Mentions: All tested Dnmt1 fusion constructs are relatively large, ranging in size from 100 kD to ∼250 kD. Although this size range does not make any difference for nuclear uptake in somatic cells, we generated a similar fusion construct of equal size using the DNA ligase I, which is involved in DNA replication and is like Dnmt1 targeted to nuclear replication foci (Cardoso et al. 1997). Fig. 5 shows the side-by-side comparison of both the Dnmt1 and the DNA ligase I construct. In somatic cells, both fusion constructs are targeted to nuclear replication foci, but only the DNA ligase fusion protein enters the nucleus of early mouse embryos. These results clearly show that the observed cytoplasmic retention of fusion proteins is specific for the Dnmt1 protein and is developmentally controlled. Moreover, the retention mechanism is active also in early preimplantation embryos and not only in oocytes, where the maternal stock of Dnmt1 is accumulated.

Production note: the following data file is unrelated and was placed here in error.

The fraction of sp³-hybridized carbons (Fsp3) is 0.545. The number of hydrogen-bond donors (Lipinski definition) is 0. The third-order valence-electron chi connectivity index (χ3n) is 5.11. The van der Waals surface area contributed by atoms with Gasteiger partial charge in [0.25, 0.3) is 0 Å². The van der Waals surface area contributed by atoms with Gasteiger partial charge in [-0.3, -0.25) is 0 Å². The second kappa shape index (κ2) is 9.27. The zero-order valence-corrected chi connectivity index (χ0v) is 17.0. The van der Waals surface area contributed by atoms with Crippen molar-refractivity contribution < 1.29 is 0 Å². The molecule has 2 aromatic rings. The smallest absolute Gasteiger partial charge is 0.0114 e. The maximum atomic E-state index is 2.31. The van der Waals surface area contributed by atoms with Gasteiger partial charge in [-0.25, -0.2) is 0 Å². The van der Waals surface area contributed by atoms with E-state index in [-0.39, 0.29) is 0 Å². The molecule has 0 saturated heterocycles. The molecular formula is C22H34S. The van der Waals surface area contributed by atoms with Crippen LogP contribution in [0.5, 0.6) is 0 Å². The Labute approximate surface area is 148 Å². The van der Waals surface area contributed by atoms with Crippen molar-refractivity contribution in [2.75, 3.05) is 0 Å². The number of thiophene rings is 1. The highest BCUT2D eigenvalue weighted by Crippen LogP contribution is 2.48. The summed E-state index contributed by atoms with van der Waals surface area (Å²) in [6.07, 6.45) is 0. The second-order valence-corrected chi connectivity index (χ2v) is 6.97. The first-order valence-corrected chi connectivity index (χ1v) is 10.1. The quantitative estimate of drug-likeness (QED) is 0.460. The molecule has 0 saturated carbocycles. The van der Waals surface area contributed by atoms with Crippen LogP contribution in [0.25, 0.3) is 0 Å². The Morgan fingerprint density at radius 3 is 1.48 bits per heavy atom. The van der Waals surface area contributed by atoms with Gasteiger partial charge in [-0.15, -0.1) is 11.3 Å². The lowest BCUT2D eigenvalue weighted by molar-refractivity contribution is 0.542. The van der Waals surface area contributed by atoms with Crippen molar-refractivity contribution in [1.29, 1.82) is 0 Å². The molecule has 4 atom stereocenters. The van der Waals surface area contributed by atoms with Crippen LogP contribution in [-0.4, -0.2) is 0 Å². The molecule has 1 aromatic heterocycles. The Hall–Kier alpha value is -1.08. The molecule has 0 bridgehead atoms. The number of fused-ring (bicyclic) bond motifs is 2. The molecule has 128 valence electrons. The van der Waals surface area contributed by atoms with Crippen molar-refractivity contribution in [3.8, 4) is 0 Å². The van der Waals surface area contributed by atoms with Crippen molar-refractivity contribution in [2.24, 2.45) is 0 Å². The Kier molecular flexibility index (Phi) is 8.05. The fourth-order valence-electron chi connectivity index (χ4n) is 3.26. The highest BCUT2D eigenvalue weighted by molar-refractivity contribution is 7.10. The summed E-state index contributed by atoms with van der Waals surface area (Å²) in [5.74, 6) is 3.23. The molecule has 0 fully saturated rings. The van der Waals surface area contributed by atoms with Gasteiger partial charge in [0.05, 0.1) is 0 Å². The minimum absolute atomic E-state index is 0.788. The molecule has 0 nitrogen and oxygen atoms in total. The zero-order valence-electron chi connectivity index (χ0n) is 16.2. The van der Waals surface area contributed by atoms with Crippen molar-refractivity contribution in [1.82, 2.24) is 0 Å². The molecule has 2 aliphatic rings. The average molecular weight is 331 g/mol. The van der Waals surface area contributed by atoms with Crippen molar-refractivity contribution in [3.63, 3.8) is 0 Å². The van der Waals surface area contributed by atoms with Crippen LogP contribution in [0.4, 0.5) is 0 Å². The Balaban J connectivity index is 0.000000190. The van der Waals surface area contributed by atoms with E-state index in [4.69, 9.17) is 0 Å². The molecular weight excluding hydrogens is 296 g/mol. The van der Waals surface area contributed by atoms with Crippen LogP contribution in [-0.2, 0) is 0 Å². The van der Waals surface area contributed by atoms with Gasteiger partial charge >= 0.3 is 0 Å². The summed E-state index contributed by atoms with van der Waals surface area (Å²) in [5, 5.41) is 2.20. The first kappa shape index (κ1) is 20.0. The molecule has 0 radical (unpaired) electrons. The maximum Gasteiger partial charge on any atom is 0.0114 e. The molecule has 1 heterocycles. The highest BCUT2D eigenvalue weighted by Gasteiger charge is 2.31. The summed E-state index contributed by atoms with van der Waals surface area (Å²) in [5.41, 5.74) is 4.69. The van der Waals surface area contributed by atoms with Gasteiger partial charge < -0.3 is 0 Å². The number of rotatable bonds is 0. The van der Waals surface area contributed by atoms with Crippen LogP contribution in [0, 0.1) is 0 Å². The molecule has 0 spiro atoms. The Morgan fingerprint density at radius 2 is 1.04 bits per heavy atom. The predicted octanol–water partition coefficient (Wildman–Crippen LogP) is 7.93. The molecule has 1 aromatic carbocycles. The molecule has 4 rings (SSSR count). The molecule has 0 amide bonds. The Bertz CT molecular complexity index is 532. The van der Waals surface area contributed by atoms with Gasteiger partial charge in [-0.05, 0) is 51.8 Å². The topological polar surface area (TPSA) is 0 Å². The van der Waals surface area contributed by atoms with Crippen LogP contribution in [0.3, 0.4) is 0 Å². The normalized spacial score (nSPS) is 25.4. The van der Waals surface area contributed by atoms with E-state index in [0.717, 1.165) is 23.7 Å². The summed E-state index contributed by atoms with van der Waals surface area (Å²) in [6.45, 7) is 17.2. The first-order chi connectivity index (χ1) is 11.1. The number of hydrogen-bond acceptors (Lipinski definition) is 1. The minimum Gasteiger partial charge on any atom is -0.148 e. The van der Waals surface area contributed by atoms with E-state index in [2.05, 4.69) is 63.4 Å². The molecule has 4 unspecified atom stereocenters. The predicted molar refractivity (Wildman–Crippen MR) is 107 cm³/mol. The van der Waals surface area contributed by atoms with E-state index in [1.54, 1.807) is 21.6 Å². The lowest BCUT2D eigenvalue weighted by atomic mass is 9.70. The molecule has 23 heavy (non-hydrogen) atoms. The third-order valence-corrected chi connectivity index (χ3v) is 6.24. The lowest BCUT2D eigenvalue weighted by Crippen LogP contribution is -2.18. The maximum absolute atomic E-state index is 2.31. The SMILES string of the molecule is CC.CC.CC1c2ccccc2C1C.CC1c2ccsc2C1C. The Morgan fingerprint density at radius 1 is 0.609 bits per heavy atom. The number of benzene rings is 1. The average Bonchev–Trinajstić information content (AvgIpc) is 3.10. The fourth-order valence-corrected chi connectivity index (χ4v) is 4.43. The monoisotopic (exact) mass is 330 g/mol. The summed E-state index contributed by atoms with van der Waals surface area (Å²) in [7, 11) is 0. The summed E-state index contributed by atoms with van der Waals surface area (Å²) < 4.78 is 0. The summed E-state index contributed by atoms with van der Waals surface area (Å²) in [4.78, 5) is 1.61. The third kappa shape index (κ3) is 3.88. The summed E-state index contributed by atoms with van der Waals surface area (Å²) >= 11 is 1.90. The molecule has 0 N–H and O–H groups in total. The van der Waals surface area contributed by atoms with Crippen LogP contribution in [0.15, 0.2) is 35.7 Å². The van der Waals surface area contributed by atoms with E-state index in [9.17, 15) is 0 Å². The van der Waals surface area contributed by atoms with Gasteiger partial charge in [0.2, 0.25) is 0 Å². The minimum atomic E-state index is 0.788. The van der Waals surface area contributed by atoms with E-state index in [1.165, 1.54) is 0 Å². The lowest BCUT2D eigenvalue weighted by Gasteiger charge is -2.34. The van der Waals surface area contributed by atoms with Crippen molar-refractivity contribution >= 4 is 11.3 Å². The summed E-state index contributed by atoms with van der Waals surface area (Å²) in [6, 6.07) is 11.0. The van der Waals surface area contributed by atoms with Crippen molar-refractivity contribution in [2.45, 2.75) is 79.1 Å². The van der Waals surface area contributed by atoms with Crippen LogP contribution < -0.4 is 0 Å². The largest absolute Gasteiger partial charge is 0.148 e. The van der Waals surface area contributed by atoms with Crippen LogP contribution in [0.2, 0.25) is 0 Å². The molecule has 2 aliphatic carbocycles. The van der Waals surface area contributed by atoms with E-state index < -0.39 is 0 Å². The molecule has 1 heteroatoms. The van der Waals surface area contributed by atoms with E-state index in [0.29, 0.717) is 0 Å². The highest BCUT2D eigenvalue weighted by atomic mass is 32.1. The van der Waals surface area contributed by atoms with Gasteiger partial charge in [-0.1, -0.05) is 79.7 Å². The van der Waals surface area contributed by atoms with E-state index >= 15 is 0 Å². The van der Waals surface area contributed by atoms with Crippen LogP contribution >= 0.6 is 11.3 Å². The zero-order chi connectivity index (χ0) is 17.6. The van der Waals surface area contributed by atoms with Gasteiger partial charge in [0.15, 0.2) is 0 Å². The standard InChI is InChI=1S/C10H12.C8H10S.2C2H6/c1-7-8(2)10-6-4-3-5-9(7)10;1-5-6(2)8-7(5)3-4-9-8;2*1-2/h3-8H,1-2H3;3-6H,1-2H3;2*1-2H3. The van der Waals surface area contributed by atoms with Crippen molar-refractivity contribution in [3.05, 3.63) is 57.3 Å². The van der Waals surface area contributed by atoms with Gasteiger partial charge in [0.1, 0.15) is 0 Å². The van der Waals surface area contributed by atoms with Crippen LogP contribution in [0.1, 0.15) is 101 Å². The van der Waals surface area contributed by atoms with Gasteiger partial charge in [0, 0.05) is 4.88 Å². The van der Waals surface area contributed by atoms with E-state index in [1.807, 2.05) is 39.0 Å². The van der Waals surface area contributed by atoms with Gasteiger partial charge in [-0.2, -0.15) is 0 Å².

DNA methyltransferase is actively retained in the cytoplasm during early development.

Cardoso MC, Leonhardt H - J. Cell Biol. (1999)